The Clasp by Sloane Crosley These Shallow Graves by Jennifer Donnelly Sofia Khan is Not Obliged by Ayisha Malik

The Universe Versus Alex Woods by Gavin Extence

Monday, March 25, 2013

Publisher: Hodder & Stoughton Ltd 
Format: Hardback
Rating: 3/5

Alex Wood has had an extraordinary life and things seem to get stranger and stranger as time goes on. As a child, he defied one in a billion trillion odds when he was struck on the head by a meteorite. Needless to say, this event turned him into somewhat of a mini celebrity. On the downside, it also left him with severe epilepsy. As a result, Alex felt compelled to learn more about both his condition and meteorites. In the meantime, he learnt to deal with bullies and placate his clairvoyant mother. However, Alex is forced to majorly grow up when he befriends the grouchy, grizzly, weed loving, Clint Eastwood-esque OAP, Mr Peterson. Through Mr Peterson's experience, Alex has to make a big decision- a decision that could get him in a lot of trouble.

I really liked the beginning and the end of this book but the middle, not so much. There wasn't much meat in between two slices of delicious bread. However, I appreciated that this book dealt with Issues. Yes, Issues with a capital I. I can't really write a proper review if I don't reveal this issue, so if you don't want to know, look away now. 

Ok, the issue is euthanasia - physician assisted suicide. I think the author handled the topic quite well, although I would have liked more of a debate. I don't know...if you are going to centre a whole book around such a controversial topic, shouldn't you provide both sides of the argument? Even if you come down strongly on one particular side? Or put it this way: if you have strong feelings towards a particular side, shouldn't you highlight the other side to at least strengthen your own argument?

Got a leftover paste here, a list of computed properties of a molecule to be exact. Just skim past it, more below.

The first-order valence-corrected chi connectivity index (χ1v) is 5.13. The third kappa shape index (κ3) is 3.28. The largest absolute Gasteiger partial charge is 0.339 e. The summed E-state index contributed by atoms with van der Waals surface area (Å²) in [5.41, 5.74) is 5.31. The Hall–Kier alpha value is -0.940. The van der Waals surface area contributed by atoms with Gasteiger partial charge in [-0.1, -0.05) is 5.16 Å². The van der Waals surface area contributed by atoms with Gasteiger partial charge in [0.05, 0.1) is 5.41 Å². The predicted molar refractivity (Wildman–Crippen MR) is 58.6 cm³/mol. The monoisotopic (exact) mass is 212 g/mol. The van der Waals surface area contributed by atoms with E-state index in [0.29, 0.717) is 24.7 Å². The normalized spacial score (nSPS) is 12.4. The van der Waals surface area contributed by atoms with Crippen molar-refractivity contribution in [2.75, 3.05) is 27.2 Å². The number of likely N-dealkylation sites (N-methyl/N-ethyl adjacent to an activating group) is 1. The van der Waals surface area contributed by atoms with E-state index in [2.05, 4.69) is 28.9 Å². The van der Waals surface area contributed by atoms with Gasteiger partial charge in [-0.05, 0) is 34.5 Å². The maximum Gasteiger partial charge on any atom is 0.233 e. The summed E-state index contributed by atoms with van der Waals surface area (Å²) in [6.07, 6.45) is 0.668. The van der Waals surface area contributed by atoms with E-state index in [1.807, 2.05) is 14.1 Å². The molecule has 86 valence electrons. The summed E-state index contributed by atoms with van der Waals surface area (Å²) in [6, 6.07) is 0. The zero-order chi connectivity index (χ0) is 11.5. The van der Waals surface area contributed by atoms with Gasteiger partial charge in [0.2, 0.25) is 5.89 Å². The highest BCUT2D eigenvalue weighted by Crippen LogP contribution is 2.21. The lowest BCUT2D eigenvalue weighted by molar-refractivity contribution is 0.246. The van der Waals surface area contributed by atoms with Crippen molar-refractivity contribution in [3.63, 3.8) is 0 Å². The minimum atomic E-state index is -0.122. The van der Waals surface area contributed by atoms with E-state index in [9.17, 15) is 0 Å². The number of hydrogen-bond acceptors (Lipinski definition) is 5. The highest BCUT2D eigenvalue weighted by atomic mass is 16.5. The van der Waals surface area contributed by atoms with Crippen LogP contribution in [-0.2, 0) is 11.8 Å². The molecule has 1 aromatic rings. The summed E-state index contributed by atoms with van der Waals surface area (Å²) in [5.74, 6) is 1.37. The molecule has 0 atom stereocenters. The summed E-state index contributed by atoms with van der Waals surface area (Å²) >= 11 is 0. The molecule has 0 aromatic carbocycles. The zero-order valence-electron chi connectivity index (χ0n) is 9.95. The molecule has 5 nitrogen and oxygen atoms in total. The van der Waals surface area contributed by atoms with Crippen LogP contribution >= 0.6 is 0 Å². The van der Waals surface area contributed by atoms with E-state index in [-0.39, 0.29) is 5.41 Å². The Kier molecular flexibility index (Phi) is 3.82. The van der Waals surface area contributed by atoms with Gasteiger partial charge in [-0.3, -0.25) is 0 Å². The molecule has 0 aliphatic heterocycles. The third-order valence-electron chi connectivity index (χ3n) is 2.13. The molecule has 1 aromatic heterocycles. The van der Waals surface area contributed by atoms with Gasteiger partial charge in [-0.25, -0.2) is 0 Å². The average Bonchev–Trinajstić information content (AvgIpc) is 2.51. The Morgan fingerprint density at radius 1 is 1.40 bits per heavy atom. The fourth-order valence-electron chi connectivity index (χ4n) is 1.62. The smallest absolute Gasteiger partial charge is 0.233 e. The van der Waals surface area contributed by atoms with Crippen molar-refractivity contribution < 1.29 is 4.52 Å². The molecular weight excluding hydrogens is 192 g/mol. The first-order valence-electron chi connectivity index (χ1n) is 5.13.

Another Issue dealt with was bullying - lower school teasing as opposed to severe systematic bullying, although a victim would most likely say 'bullying is bullying'. Either way, I think this was also handled quite well, as the bullies - and Alex- were shown to move on and mature as they aged and found other activities to preoccupy themselves with. I also liked the commentary on the failures of our education system and the move to teach children to pass exams rather than exploring a subject properly (I am a product of this system and could wax lyrical for days about the pitfalls of this style of teaching- although I know this is the fault of our curriculum NOT our teachers). 

However, something that got in the way of me enjoying the book even more was the number of religious profanities. Although, in reality, there was only one religion denegrated in this way - Christianity. Now, I am usually quite open when reading (or watching a film) and can overlook the odd few G-D's and such like but I have a line. This book went too far for me personally. There was a general dislike (maybe even hatred?) towards Christianity that came through now and then. Fair enough if that's what you believe but if you're an atheist or someone who strongly dislikes religion, why not treat all religions equally then? Strongly dislike them all. Better still, for the good of the world, treat everyone with a little bit of respect. Especially if you know your work is going to end up in the hands of young people. Deriding people for their beliefs- and the actual beliefs themselves- is not funny, is not intellectual and is not cool. 

Overall, I appreciated the author wanting to explore such a controversial issue. I was relieved to learn from my friend (a bookseller and giver of this gift to me) that this is a cross-over novel, as whilst reading, I was under the impression it was one hundred per cent YA. It was a big project to undertake and I think it was halfway there but it could have been refined a little more. However, it is evidently a topic close to the author's heart, so good for him for getting his point of view out there. 

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